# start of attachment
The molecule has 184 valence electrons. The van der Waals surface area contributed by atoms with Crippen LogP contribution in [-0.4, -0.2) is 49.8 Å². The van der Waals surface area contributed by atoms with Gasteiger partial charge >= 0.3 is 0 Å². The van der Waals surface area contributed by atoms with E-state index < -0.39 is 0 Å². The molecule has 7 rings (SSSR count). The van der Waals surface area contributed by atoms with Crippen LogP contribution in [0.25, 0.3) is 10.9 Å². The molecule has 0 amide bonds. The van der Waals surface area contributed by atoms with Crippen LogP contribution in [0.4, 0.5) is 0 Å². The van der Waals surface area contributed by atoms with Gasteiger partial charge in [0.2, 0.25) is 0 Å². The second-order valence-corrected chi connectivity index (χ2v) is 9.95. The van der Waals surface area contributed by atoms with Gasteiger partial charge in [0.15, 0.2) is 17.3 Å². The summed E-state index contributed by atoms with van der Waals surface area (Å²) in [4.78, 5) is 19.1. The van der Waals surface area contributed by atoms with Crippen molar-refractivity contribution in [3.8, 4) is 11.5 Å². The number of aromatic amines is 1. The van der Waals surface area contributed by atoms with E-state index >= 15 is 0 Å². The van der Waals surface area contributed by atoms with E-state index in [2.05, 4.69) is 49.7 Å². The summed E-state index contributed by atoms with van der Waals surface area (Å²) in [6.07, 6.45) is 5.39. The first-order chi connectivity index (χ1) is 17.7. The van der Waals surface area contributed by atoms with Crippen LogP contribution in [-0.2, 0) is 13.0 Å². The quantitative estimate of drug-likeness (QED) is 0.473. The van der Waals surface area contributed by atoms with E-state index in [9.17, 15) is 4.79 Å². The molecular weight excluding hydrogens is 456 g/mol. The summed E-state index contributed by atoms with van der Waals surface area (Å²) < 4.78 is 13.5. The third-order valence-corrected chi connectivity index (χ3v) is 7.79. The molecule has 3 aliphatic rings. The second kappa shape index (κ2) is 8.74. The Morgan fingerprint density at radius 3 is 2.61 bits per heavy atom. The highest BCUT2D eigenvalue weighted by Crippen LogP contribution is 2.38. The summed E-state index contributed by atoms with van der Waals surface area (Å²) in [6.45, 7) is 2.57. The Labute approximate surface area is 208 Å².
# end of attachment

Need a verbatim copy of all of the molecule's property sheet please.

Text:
The molecule has 184 valence electrons. The van der Waals surface area contributed by atoms with Crippen LogP contribution in [-0.4, -0.2) is 49.8 Å². The van der Waals surface area contributed by atoms with Gasteiger partial charge >= 0.3 is 0 Å². The van der Waals surface area contributed by atoms with E-state index < -0.39 is 0 Å². The molecule has 7 rings (SSSR count). The van der Waals surface area contributed by atoms with Crippen LogP contribution in [0.25, 0.3) is 10.9 Å². The molecule has 0 amide bonds. The van der Waals surface area contributed by atoms with Crippen LogP contribution in [0.4, 0.5) is 0 Å². The van der Waals surface area contributed by atoms with Gasteiger partial charge in [0.2, 0.25) is 0 Å². The second-order valence-corrected chi connectivity index (χ2v) is 9.95. The van der Waals surface area contributed by atoms with Gasteiger partial charge in [0.15, 0.2) is 17.3 Å². The summed E-state index contributed by atoms with van der Waals surface area (Å²) in [4.78, 5) is 19.1. The van der Waals surface area contributed by atoms with Crippen molar-refractivity contribution in [3.8, 4) is 11.5 Å². The number of aromatic amines is 1. The van der Waals surface area contributed by atoms with E-state index >= 15 is 0 Å². The van der Waals surface area contributed by atoms with E-state index in [2.05, 4.69) is 49.7 Å². The summed E-state index contributed by atoms with van der Waals surface area (Å²) in [6.07, 6.45) is 5.39. The first-order chi connectivity index (χ1) is 17.7. The van der Waals surface area contributed by atoms with Crippen LogP contribution in [-0.2, 0) is 13.0 Å². The quantitative estimate of drug-likeness (QED) is 0.473. The van der Waals surface area contributed by atoms with E-state index in [9.17, 15) is 4.79 Å². The molecular weight excluding hydrogens is 456 g/mol. The summed E-state index contributed by atoms with van der Waals surface area (Å²) < 4.78 is 13.5. The third-order valence-corrected chi connectivity index (χ3v) is 7.79. The molecule has 3 aliphatic rings. The second kappa shape index (κ2) is 8.74. The Morgan fingerprint density at radius 3 is 2.61 bits per heavy atom. The highest BCUT2D eigenvalue weighted by Crippen LogP contribution is 2.38. The summed E-state index contributed by atoms with van der Waals surface area (Å²) in [6.45, 7) is 2.57. The Labute approximate surface area is 208 Å².